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Can We Solve Economic Disparity With a Transaction Fee? Check Out This Simulation Created by Philip Rosedale

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To illustrate the value proposition of FairShare, a new digital currency project from Philip Rosedale, Philip created this interactive simulation of a free market economy. Left to its own devices, his simulation suggests, this kind of economy will inevitably lead to growing divides between the haves and have nots:

Everyone starts with the same amount of money.  When people collide, they buy or sell something from each other. Their wealth is shown by their size and color, with red people being poorer and green people being richer.  Over time, even though the people are identical, the rich get steadily richer simply because they can give or get more than the poor with each transaction.  [emph. mine]

To stabilize inequality while providing a daily income, increase the transaction fee. A small transaction fee provides a daily income and stops inequality from growing too large.

Embedded above, or try it on FairShare’s site here. Philip tells me there’s an optimal transaction fee to lessen the wealth gap — and argues that it’s a better approach than the government imposing some kind of wealth tax:

Philip Rosedale Economic Fair Share simulation

“Try 8%,” says Philip. “There are two considerations:

  1. At what Gini Index does inequality stabilize?
  2. How large a daily income do you want everyone to have? 

“My gut is that something in the 8-10% range is what most communities would want. Anything that stops the Gini Index from slowly growing halts the inequality problem, but beyond that you may also want a bigger living income.”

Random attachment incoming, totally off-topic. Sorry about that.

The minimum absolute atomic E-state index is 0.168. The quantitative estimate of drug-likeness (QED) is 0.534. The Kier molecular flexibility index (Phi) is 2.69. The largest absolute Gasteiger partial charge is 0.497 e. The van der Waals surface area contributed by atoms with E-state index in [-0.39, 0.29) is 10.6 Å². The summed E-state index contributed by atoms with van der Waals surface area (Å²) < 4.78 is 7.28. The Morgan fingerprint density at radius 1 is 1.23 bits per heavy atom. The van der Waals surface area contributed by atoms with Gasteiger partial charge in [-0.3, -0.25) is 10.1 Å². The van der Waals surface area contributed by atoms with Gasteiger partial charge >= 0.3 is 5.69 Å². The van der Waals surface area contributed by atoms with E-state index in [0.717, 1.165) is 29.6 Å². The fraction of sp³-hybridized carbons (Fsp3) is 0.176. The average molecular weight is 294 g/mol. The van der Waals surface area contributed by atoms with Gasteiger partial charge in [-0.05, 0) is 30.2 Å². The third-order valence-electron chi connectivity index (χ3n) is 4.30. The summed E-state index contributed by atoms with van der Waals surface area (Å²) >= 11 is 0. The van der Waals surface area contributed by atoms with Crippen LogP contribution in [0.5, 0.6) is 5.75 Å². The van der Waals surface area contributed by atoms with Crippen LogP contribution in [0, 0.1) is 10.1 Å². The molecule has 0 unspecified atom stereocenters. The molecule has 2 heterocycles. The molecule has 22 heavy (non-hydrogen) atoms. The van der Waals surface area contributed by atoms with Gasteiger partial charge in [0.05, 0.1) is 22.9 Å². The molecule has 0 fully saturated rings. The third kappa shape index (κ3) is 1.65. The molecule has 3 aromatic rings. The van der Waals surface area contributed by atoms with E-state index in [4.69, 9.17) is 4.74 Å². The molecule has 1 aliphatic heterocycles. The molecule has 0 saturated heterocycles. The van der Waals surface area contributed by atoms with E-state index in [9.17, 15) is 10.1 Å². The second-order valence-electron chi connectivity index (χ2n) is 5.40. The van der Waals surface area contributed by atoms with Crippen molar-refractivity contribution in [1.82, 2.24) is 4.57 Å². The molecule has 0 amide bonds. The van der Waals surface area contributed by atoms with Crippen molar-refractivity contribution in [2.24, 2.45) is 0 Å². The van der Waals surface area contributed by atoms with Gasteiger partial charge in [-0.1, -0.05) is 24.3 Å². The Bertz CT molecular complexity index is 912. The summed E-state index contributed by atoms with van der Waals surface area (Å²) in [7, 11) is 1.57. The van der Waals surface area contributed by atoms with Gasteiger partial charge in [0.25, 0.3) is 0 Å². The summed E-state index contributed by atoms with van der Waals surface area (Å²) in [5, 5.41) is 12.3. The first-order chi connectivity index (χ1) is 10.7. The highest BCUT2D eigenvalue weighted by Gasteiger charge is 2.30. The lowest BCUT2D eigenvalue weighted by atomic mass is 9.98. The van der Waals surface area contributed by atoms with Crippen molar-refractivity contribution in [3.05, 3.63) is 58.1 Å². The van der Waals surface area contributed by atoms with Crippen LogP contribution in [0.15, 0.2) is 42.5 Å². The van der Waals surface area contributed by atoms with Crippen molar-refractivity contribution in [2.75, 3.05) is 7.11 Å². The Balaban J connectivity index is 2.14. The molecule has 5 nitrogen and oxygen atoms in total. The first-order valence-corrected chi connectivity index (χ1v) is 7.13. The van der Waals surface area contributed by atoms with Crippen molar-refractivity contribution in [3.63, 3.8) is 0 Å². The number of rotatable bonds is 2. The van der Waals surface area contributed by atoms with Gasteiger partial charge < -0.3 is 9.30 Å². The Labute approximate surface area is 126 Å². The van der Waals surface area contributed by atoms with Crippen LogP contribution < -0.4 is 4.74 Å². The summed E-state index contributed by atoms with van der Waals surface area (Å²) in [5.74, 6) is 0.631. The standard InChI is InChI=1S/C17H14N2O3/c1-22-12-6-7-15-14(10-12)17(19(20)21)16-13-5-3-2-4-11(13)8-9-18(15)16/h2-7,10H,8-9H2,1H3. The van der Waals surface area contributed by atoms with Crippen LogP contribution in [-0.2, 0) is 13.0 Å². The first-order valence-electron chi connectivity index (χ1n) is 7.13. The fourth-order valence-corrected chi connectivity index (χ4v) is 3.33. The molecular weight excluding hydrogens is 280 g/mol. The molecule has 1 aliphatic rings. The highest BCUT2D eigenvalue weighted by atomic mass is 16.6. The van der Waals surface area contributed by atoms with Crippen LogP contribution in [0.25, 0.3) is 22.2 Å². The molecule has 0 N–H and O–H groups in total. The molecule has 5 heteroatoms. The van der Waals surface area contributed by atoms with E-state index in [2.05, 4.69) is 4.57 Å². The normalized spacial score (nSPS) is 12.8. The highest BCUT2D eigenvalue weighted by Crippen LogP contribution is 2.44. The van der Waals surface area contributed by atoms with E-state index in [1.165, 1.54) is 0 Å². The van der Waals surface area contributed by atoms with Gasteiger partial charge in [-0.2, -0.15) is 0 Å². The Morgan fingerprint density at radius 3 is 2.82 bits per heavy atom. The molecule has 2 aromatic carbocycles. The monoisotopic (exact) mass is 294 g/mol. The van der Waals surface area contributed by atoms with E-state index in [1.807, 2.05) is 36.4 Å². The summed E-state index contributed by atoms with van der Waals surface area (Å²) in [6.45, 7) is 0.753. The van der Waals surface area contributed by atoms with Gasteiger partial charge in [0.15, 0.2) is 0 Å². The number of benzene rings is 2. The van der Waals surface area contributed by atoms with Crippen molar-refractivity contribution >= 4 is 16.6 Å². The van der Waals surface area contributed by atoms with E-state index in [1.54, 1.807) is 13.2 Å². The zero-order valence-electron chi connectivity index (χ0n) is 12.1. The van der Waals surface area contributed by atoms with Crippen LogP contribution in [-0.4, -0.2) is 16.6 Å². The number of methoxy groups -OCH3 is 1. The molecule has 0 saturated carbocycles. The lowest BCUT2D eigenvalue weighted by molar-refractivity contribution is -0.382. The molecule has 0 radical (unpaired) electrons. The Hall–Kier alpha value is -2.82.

More on the Gini Index, a standard benchmark measure of inequality, on Wikipedia here. I tend to be skeptical of tech solutions as an alternative to, you know, democratic governance. So why not lessen poverty by just directly taxing the wealthy?

“A wealth tax (as opposed to a transaction tax) won’t work because you will transfer your wealth into durable assets (gold, real estate) just like how people do it today,” Philip argues. “A transaction tax is inescapable… it applies to all transactions. So there is no need or motivation to hide your wealth.”

20 years on Second Life is arguably the most successful virtual economy, both in overall size, and the number of community creators who own a good living from it. Philip explained the underlying philosophy of FairShare and how it links to Second Life’s economy in a chat last year:

“I want to give people something like the Linden Dollar but just as an iPhone app that they basically can use to buy and sell anything from each other,” as he put it to me.

“Even with people in a small community trying to look after each other,” as Philip puts it to me now, “you will basically end up with a kind of a natural, almost a thermodynamic problem, where some randomly chosen people will basically just end up getting more and more money.”

FairShare aims to solve this seemingly intractable problem by offering people who sign up a universal basic income modeled after one that’s helped keep Second Life’s economy thriving for twenty years:

“You have some kind of tax that drains money out of the system — a sink, in Linden Lab terms. But then you also have a faucet that puts money into the world. But the money always goes in equally for everybody.”

More here, and course, on the FairShare website.

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